Expect Everything, Assume Nothing: Labor and Delivery for First-Time Moms

A mother touching her wombFirst-time moms concern themselves with a lot of things while preparing for the baby’s arrival. For example, they worry about whether the nursery is comfortable for their baby. They also worry about whether they have all the items necessary for taking care of a newborn.

Before you even think of those things, however, prepare yourself for labor and delivery – especially so if it’s your first childbirth. If you spend too much time mulling over post-delivery factors, you might be less than ready for the day when your baby finally arrives.

Screen the Hospital Facilities and Staff

Top-of-the-line medical facilities and a team of childbirth-trained staff make sure the labor and delivery go smoothly. They also ensure your personal safety and that of your baby’s while you are in the hospital. Having said that, screen the hospital facilities and staff thoroughly.

Rainy Lake Medical Center lists down some of the services that improve the safety and comfort of your birth experience:

  • Fetal monitors, x-ray, and ultrasound
  • Spinal and epidural anesthesia
  • Full-service surgery department and physician coverage
  • Professionally trained nursing staff
  • Comfortable labor, delivery, and recovery rooms.

Make sure your hospital features the aforementioned, and you are one step closer to a safe and comfortable childbirth experience.

Familiarize Yourself with the Birthing Process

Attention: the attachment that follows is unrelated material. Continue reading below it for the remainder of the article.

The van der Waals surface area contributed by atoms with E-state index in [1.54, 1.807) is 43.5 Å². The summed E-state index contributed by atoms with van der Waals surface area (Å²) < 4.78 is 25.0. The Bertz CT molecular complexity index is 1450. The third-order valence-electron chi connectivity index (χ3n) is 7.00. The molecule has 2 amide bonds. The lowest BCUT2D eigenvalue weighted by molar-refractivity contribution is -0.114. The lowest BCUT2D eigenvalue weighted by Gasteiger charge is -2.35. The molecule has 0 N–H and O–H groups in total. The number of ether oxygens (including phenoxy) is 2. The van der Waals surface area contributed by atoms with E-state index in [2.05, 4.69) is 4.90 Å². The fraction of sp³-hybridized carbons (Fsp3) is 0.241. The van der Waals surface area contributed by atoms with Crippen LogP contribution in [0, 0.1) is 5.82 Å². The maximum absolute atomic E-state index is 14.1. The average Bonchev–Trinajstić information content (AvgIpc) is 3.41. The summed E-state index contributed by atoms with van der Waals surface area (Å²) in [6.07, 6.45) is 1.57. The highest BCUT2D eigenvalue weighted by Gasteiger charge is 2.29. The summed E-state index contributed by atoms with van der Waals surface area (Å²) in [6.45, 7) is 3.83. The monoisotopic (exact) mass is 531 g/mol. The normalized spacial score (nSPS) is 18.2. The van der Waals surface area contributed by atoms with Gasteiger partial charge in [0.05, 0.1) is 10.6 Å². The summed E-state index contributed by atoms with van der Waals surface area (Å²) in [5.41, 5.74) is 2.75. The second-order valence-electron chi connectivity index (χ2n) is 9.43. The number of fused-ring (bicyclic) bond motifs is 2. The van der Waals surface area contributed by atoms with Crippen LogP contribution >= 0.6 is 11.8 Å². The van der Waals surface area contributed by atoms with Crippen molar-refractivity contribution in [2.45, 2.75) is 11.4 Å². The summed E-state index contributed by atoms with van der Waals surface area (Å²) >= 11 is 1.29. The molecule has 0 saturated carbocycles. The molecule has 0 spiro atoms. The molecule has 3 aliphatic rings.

As a first-time mom-to-be, you might have a few labor and delivery fears—and understandably so. You’ve never experienced childbirth, so you might worry about the baby getting stuck or needing an episiotomy and similar childbirth concerns.

Now, your obstetrician cannot totally assure you that these things will not happen. They can, however, educate you on the possible scenarios that may occur when you’re inside the delivery room.

Apart from x-rays and ultrasounds, set an appointment with your obstetrician to discuss the process of childbirth. They will demystify the beginning of labor (because no, it doesn’t always come with a gush of water between your legs) and explain how contractions work (because some moms-to-be have difficulty detecting them).

Furthermore, they will explain in detail how the baby will come out and what you can do to alleviate the pain that comes with childbirth.

Take some time to familiarize with the birthing process—and to screen the hospital, as well. This mentally prepares you for one of the most exciting yet challenging moments of a woman’s life.